William Jelani Cobb brings an unrepentant curiosity about how the past influences the present to his role as a teacher and social commentator.
Cobb came to UConn from Rutgers University in January, as an associate professor of history and director of the Institute for African American Studies (IAAS). His appointment is part of UConn’s expansive hiring initiative designed to attract up to 500 professors in four years.
This semester, his first on campus, he is teaching a course in African American History to 1865. Yet Cobb’s inclination to ‘say what needs to be said’ about contemporary issues is never very far from the surface, and he is as much at home in front of the media as he is in the classroom or in his office in Wood Hall.
“A lot of times, people see a contradiction in the fact that I teach history, yet I write and speak about contemporary issues. But I don’t see it that way,” he says. “To me, those two things are conjoined. The present is always rushing into the past, and an understanding of the past allows us to see how we got to where we are now. The past and the present reinforce each other.”
Cobb is a native of Queens, N.Y., where he first developed his interest in history. “One of the most important things to me as a young person was that history helped the world make sense to me,” he says. “It literally contextualized my surroundings. It allowed me to see the world around me in entirely different ways.
“I could see the community where I grew up in Queens … which was made up of black migrants from the south and Caribbean immigrants … and I could see how the community came to be populated by those people … why people had come from the Caribbean … why my parents had come from the Deep South … why they had settled where they did. All of a sudden it clicked and it began to make sense. And that is the kind of experience I hope my students get when they study history.”
Before earning his Ph.D. in history from Rutgers University in New Jersey, Cobb studied English as an undergraduate at Howard University in Washington, D.C. He also worked as a journalist while in school, putting in time at the Washington City Paper and at various community and alternative newspapers. In addition to learning to meet deadlines as part of his job, he says, “my dissertation advisor at Rutgers was David Levering Lewis and he gave us an absurd amount of writing to do. I learned to write fast because I had to!”
Raising UConn’s profile
Jeffrey Ogbar, vice provost for diversity and former director of the IAAS, was chairman of the search committee that selected Cobb. He says, “We decided to reach out to people who weren’t necessarily looking for jobs. I knew Jelani had been a department head when he was at Spelman College in Atlanta, so he already had great administrative experience. He is also a public intellectual who has had a lot of visibility. I thought he would be a good colleague, so I asked him if he would consider applying. Once he did, his name quickly rose to the top of [the hiring committee’s] list and we made an offer. Fortunately, he accepted.”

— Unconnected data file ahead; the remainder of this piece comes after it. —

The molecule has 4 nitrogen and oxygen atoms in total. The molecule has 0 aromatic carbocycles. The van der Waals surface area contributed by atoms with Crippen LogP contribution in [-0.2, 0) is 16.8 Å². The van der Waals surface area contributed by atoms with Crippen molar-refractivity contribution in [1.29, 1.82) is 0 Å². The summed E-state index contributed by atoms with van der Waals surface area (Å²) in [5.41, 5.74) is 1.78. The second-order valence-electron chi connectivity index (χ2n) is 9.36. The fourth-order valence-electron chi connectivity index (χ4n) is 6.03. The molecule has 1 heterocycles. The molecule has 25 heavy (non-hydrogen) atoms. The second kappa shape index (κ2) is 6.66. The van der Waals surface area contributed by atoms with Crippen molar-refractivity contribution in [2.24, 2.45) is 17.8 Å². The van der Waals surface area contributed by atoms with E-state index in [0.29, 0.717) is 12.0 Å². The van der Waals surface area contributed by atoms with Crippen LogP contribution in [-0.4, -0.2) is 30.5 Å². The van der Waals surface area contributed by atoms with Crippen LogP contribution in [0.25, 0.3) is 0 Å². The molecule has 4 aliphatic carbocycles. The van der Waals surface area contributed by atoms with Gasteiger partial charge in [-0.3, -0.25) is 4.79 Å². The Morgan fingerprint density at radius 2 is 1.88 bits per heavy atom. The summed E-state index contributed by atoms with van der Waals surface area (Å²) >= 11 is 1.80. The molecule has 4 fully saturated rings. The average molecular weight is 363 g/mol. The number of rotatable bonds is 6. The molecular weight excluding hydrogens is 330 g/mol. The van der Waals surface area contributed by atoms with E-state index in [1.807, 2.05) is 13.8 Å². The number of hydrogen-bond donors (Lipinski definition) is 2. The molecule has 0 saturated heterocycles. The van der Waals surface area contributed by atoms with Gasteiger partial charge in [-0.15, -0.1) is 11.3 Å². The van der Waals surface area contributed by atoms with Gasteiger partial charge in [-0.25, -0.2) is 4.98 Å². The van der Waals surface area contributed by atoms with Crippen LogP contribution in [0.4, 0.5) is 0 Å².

Cobb was well established as a teacher of history and Africana Studies at his doctoral alma mater, so what made him consider a change of scenery?
“When I found out about the position here, there was an immediate sense that this would be an exciting time to be at UConn,” he says. “When I talked to people, I kept asking, ‘Where’s the problem? Where are the bodies buried?’ but I really couldn’t unearth any deep dark secrets. What I found was an institution that was really committed to growing and developing and trying new things. It was something I wanted to be part of.”
Both Ogbar and Cobb say the various centers and institutes on campus play an important role in defining the University’s profile.
“The Institute [for African American Studies] and the other academic and cultural organizations such as El Instituto, or the Center for Judaic Studies, or the Rainbow Center all exist because they help us understand the human condition in a particular context,” says Ogbar, who is also a professor of history. “That’s why they remain relevant to our understanding of the political and socio-economic landscape of the United States, and that’s why they are important to UConn.”
For his part, Cobb says he’s intent on developing the strengths of the IAAS with an eye towards making it more visible, on campus and off. “I would like to see us putting on biannual conferences, being more visible nationally, and getting more recognition for what we do here, along with attracting more students to the African American studies major.”
During his career, Cobb has written many books including, In Our Lifetimes: Barack Obama and the New Black America; a monograph titled Antidote to Revolution: African American Anticommunism and the Struggle for Civil Rights, 1931-1957; and To the Break of Dawn: A Freestyle on the Hip Hop Aesthetic. He has another book, dealing with the Cold War and the American Civil Rights Movement, which is scheduled for publication later this year.
But among his most visible and widely-read works are his blogs for The New Yorker magazine. He has dissected some of the country’s most compelling and contentious subjects as he has written about the murder of Trayvon Martin; Newark mayor Cory Booker and the dilemma of the new black politician; the lessons learned from Quentin Tarantino’s movie “Django Unchained;” and the Obama presidency. A frequent commentator on National Public Radio, he also appears on CNN, Al-Jazeera, CBS news, and other national broadcast outlets.
Says Ogbar, “It’s really exciting to have Jelani come to UConn, and it’s a reflection of the progress we have made as a University in bringing the best and the brightest to campus. When I see him on CNBC or CNN and he’s identified as being from the University of Connecticut, I get excited. I’m glad he’s bringing that sort of recognition to us.”